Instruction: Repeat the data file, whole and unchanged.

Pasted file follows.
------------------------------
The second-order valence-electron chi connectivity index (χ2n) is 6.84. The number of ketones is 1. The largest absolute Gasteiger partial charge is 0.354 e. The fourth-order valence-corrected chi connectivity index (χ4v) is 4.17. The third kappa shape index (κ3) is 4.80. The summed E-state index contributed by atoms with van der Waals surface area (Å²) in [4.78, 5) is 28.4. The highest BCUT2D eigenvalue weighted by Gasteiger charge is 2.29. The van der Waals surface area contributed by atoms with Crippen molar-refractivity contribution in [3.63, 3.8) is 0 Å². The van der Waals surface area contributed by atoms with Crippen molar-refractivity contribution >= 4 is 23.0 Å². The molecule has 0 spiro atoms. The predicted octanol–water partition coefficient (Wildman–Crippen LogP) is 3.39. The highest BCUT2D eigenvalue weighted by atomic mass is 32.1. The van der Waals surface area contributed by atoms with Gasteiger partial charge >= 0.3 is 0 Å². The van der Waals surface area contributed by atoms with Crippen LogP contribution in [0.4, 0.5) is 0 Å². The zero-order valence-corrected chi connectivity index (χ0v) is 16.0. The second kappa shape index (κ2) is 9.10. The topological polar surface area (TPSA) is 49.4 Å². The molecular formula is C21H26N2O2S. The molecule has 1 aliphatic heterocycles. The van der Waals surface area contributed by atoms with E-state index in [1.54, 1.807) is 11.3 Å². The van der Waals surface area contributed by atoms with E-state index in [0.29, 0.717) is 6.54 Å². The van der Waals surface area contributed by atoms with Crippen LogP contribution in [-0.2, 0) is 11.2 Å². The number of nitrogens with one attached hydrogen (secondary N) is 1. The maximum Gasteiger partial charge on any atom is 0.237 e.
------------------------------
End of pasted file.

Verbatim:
The second-order valence-electron chi connectivity index (χ2n) is 6.84. The number of ketones is 1. The largest absolute Gasteiger partial charge is 0.354 e. The fourth-order valence-corrected chi connectivity index (χ4v) is 4.17. The third kappa shape index (κ3) is 4.80. The summed E-state index contributed by atoms with van der Waals surface area (Å²) in [4.78, 5) is 28.4. The highest BCUT2D eigenvalue weighted by Gasteiger charge is 2.29. The van der Waals surface area contributed by atoms with Crippen molar-refractivity contribution in [3.63, 3.8) is 0 Å². The van der Waals surface area contributed by atoms with Crippen molar-refractivity contribution >= 4 is 23.0 Å². The molecule has 0 spiro atoms. The predicted octanol–water partition coefficient (Wildman–Crippen LogP) is 3.39. The highest BCUT2D eigenvalue weighted by atomic mass is 32.1. The van der Waals surface area contributed by atoms with Gasteiger partial charge >= 0.3 is 0 Å². The van der Waals surface area contributed by atoms with Crippen LogP contribution in [0.4, 0.5) is 0 Å². The zero-order valence-corrected chi connectivity index (χ0v) is 16.0. The second kappa shape index (κ2) is 9.10. The topological polar surface area (TPSA) is 49.4 Å². The molecular formula is C21H26N2O2S. The molecule has 1 aliphatic heterocycles. The van der Waals surface area contributed by atoms with E-state index in [1.54, 1.807) is 11.3 Å². The van der Waals surface area contributed by atoms with E-state index in [0.29, 0.717) is 6.54 Å². The van der Waals surface area contributed by atoms with Crippen LogP contribution in [-0.2, 0) is 11.2 Å². The number of nitrogens with one attached hydrogen (secondary N) is 1. The maximum Gasteiger partial charge on any atom is 0.237 e.